What underlies the emergent agility of hawkmoth flower tracking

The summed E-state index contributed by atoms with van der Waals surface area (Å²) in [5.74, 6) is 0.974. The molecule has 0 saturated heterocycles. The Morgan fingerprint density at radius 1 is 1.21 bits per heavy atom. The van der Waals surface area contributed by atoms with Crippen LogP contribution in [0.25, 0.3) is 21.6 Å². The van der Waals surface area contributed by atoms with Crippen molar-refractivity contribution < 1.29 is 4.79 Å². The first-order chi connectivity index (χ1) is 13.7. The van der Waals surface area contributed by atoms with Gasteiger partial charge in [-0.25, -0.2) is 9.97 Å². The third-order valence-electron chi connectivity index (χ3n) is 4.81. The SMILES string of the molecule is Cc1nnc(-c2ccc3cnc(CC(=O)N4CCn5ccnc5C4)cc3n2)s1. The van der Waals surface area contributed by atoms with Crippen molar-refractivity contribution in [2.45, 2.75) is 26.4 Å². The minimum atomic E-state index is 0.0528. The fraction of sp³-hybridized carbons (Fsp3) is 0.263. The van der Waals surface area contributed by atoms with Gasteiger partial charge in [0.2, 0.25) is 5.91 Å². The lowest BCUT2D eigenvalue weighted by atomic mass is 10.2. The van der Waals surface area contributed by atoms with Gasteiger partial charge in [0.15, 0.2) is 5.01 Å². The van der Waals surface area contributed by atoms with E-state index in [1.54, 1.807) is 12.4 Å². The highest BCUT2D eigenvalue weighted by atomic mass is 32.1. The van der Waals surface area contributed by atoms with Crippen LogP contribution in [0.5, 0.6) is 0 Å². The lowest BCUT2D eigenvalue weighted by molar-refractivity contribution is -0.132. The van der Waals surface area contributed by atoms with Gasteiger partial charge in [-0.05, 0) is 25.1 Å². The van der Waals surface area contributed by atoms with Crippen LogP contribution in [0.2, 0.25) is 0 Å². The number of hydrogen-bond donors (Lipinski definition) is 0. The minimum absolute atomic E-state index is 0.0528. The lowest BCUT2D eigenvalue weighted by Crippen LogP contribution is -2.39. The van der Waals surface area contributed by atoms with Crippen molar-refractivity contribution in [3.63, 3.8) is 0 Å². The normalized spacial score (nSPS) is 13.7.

One aspect of flight agility of hawkmoth M. sexta is that it sustains long bouts of hovering mid-air while feeding from wind-blowing flowers. Interestingly, this flower tracking phenomenon turns out to be linear i.e. it emerges as a linear relationship between flower and moth positions for a range of speeds close to the hover-feeding equilibrium of the hawkmoth. However, we do not know how this simplicity emerges from the integration of complex physiological processes and nonlinear flight mechanics. Through precise measurements of 3D wing and body kinematics in experiments on flower-tracking hawkmoths, we apply system identification techniques to characterize hawkmoth sensorimotor control and flight mechanics and reveal how the flower-tracking linearity emerges. Exploring how the component systems are operating here is critical to understanding how the physiology and flight mechanics integrate in a closed loop to implement agile control of flight not just for flower tracking but for diverse flight maneuvers as well.